Commercial trashout and cleanup accounts can stem from office buildings, daycare centers, gas stations, retail stores, restaurants, multi-unit apartment buildings, and similar real estate.

Less Competition in Commercial Foreclosure Clean-outs

Commercial foreclosure cleaning accounts will have less competition because most businesses in the industry focus on residential trashouts.

Simple to Add Service to Existing Business

A foreclosure cleanup business owner can add commercial foreclosure clear outs to their list of services easily by simply ramping up on equipment and supplies and targeting professionals who handle commercial foreclosures.

For example, as a trashout business owner, start by compiling a list of commercial real estate brokers in your geographical area and reach out to them. Also, do a little digging and create a list of commercial lenders in your city and contact them about your cleaning foreclosures business. Use the term, “Commercial Foreclosure Cleanup” in your literature and conversations with the professionals you contact.

Also, by browsing business sections of newspapers to see what’s going on in the industry in your own town and keeping an eye on real estate multiple listing services online, you can fast become familiar with commercial foreclosures coming down the pipeline.

Win Mind Share and Ask for “the Sale”

Stay in touch with the listing brokers and agents of these properties. Win “mind share” by reaching out to them consistently with professional material and following up with a phone call to see if they have any questions about your services — and to see if they need you to give an estimate on a commercial property. Always ask if they have a property needing an estimate. Ask for “the sale” every time, at the end of every conversation.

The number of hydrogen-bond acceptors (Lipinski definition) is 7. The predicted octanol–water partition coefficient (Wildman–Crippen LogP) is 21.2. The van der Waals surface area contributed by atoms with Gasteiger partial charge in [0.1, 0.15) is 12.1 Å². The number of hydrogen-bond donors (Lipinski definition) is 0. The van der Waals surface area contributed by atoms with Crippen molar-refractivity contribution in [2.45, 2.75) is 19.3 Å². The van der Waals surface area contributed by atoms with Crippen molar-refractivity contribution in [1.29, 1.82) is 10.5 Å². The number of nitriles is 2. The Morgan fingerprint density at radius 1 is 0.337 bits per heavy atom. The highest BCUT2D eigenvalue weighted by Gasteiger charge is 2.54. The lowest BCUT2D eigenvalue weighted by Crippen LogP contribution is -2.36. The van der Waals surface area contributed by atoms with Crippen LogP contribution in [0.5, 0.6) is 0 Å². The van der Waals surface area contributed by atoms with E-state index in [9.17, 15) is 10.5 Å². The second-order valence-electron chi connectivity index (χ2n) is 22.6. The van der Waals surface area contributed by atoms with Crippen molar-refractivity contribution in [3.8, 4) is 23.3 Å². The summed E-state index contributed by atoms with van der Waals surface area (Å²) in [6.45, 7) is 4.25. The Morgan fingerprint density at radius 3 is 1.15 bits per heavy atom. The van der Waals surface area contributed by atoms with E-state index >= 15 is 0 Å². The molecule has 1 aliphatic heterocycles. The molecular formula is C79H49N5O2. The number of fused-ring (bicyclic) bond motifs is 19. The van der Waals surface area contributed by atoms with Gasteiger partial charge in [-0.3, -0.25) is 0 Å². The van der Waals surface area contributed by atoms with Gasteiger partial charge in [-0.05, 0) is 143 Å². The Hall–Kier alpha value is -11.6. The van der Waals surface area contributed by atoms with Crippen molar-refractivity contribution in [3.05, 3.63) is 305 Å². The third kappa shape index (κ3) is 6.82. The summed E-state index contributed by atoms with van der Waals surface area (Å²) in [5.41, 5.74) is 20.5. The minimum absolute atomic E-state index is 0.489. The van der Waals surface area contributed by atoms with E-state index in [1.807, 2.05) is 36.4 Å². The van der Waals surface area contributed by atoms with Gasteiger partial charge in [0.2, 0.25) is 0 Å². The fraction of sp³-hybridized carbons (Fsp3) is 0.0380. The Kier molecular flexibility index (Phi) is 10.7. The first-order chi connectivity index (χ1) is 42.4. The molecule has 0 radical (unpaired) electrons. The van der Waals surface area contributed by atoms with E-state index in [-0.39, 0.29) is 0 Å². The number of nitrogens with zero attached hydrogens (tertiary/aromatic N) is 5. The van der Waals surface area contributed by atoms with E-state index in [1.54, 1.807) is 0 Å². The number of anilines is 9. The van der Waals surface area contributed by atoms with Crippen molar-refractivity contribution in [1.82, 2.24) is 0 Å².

Network for Consistent Business with Larger Payouts

Also, consider networking at Chamber meetings, business breakfast meetings, realtor gatherings, etc., and announce this new commercial division of your cleaning foreclosures company.

Commercial transactions usually have a bigger payout, are more formalized, and can lead to consistent work once you’re in good with a broker or lender.

How Commercial Differs

Note that commercial cleanouts will differ from residential cleanouts in that you will likely be dealing with larger spaces, smaller timeframes, and likely addendums to any contract you may present for signature. Also, you may have to work around security systems (i.e., a business being foreclosed on may be housed in a large commercial building, and your entry and exit may have to coordinate with front lobby security).

Further, you may have to clean industrial-sized equipment. For example, in cleaning a residential home, you’ll be accustomed to cleaning standard-sized stoves, dishwashers and refrigerators. However, in handling cleaning and trashout duties for say, a restaurant, you’ll be working with restaurant-sized freezers, refrigerators, stoves, hoods, and the like. This means your cleaning solutions will need to be stronger and you’ll need more of them.

Be Aware of Environmental Rules

Also, in handling commercial cleanouts, you may have to dispose of materials you won’t necessarily come across in a single family home. For example, with restaurants, you may have to dispose of tubs of cooking grease. Simply review environmental rules to ensure you’re following proper procedures in disposing of materials that may be hazardous to the environment.

Roll-off Container vs. Vehicle

Another factor in working with commercial trashouts is the sheer amount of furniture and materials that may need to be removed from a unit. For example, if you’re cleaning out a daycare center, you may have desks, chairs, books, file cabinets full of papers, toys, mats, etc. to dump. Ensure your vehicle is large enough to handle the job, or consider renting a roll-off container for the yard.

Lucrative Aspect of Your Business

There are several factors to consider if you decide to venture into commercial foreclosure cleanup. But with billions of dollars in commercial mortgages maturing this year alone, it can be a lucrative aspect of your foreclosure trashout enterprise.

Much success to you on the commercial front of the mortgage services industry!